RSPCA demands end to pig hunting

The NSW branch of the RSPCA is calling for an end to feral pig hunts using dogs in state forests.

The campaign comes on the heels of the NSW Game Council’s invitation to 24 hunters to participate in a trail using pig dogs to hunt feral pigs.

The trial commenced on April 30 in Nundle, Hanging Rock and Tomalla state forests in the New England area.

Only experienced, licensed hunters holding a NSW Restricted Game Hunting Licence (or R-Licence) endorsed for dogs were invited to take part in the trial.

Hunting of pigs with dogs is still a legal activity in many parts of Australia, including New South Wales and Queensland, with dogs allowed to flush out or locate feral pigs.

They are not, however, permitted to bring pigs down, and the head of RSPCA NSW, Steve Coleman, said there is no evidence to suggest the distinction is being enforced.

“The RSPCA accepts that in some circumstances there is a need to control introduced animals such as feral pigs, but we firmly believe that any control measures used must be justified, effective and humane,” Coleman said.

“This is not the case with hunting pigs with dogs. Recreational hunting of pigs does not have any significant effect in reducing the agricultural or environmental impacts of these animals; pig hunters do not apply their activities in a coordinated manner nor do they target their efforts in ways that would reduce impacts.”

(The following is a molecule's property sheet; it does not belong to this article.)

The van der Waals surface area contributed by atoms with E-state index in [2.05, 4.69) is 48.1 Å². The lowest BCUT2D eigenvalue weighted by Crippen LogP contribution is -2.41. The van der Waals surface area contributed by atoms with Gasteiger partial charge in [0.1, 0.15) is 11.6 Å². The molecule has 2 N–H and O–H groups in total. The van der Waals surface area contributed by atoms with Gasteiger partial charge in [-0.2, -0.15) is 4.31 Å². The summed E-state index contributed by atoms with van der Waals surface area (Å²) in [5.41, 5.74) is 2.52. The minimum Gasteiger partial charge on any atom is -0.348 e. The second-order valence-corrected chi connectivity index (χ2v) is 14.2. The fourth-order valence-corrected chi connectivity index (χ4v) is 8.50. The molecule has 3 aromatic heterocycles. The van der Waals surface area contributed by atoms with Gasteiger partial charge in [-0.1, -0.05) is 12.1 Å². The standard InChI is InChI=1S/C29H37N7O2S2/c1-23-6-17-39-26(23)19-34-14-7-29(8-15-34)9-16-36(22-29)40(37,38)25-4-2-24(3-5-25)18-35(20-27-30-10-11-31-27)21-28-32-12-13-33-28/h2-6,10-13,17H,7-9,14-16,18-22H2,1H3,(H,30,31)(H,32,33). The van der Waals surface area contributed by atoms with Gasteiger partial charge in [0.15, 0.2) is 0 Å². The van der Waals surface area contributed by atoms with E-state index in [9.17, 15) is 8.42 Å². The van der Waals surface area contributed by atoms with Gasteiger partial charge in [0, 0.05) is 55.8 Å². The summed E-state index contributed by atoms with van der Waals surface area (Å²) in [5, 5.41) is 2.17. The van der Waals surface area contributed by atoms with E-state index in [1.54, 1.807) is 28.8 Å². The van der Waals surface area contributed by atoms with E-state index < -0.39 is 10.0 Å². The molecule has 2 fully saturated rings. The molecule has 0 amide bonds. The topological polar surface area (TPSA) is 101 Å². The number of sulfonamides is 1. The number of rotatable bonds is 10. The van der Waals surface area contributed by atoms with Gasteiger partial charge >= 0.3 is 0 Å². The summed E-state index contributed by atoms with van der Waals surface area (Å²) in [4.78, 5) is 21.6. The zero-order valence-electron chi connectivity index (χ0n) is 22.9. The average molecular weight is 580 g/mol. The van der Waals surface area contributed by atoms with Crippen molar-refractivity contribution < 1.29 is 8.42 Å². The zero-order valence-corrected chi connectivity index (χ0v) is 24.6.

Coleman said that pigs hunted with dogs are chased, held down and may be attacked and wounded by the dogs before the hunter is able to dispatch the pig.
He added that this is especially likely when dogs are poorly trained or are not called off quickly after they have located the pig.

“This means the pig has suffered considerable pain, suffering and distress prior to death,” Coleman said.

He also argued that while accredited game hunters (professional game meat harvesters) have an incentive to ensure that the pig is not mauled or injured because the carcass would not be acceptable for processing, recreational hunters have no such incentive or requirement.

“The dogs used for pig hunting are usually large mixed breed dogs that have been bred and trained by their owners specifically for this task, and during a hunt they may be fitted with large leather collars and guards to try to reduce the likelihood of injury from the pig,” Mr Coleman said.

“Not only is the use of dogs cruel to the pigs themselves, it also places the dogs in danger of injury and death. Some hunters will treat injured dogs themselves by sewing up their wounds, rather than take them for appropriate veterinary treatment.

“In addition, pig dogs are frequently lost during hunting and can end up as stray/wild dogs causing stock losses to farmers.”

The RSPCA is encouraging the public to contact politicians to make their displeasure at the activity known.

The Game Council NSW had not responded to The Veterinarian at press time.


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